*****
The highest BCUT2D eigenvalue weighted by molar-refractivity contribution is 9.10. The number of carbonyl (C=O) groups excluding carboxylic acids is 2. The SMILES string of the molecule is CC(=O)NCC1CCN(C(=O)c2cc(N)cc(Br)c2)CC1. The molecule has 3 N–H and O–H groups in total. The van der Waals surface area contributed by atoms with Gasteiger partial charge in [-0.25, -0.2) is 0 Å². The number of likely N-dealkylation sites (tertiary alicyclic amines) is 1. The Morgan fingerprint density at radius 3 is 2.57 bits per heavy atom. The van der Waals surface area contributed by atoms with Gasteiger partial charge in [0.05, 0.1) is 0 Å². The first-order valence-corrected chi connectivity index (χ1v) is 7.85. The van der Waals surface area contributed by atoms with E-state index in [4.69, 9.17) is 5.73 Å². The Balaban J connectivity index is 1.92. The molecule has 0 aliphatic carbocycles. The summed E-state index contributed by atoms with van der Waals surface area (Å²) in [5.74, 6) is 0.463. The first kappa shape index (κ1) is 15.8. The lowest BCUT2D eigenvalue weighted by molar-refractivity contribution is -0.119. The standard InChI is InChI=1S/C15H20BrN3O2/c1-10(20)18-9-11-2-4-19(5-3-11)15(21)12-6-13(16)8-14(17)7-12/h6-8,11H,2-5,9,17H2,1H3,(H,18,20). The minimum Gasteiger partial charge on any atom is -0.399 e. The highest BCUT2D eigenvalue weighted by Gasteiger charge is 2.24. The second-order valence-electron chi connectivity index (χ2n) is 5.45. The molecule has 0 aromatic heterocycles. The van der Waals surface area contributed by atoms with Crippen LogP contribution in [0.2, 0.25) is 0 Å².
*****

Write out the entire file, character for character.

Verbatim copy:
The highest BCUT2D eigenvalue weighted by molar-refractivity contribution is 9.10. The number of carbonyl (C=O) groups excluding carboxylic acids is 2. The SMILES string of the molecule is CC(=O)NCC1CCN(C(=O)c2cc(N)cc(Br)c2)CC1. The molecule has 3 N–H and O–H groups in total. The van der Waals surface area contributed by atoms with Gasteiger partial charge in [-0.25, -0.2) is 0 Å². The number of likely N-dealkylation sites (tertiary alicyclic amines) is 1. The Morgan fingerprint density at radius 3 is 2.57 bits per heavy atom. The van der Waals surface area contributed by atoms with Gasteiger partial charge in [0.05, 0.1) is 0 Å². The first-order valence-corrected chi connectivity index (χ1v) is 7.85. The van der Waals surface area contributed by atoms with E-state index in [4.69, 9.17) is 5.73 Å². The Balaban J connectivity index is 1.92. The molecule has 0 aliphatic carbocycles. The summed E-state index contributed by atoms with van der Waals surface area (Å²) in [5.74, 6) is 0.463. The first kappa shape index (κ1) is 15.8. The lowest BCUT2D eigenvalue weighted by molar-refractivity contribution is -0.119. The standard InChI is InChI=1S/C15H20BrN3O2/c1-10(20)18-9-11-2-4-19(5-3-11)15(21)12-6-13(16)8-14(17)7-12/h6-8,11H,2-5,9,17H2,1H3,(H,18,20). The minimum Gasteiger partial charge on any atom is -0.399 e. The highest BCUT2D eigenvalue weighted by Gasteiger charge is 2.24. The second-order valence-electron chi connectivity index (χ2n) is 5.45. The molecule has 0 aromatic heterocycles. The van der Waals surface area contributed by atoms with Crippen LogP contribution in [0.2, 0.25) is 0 Å².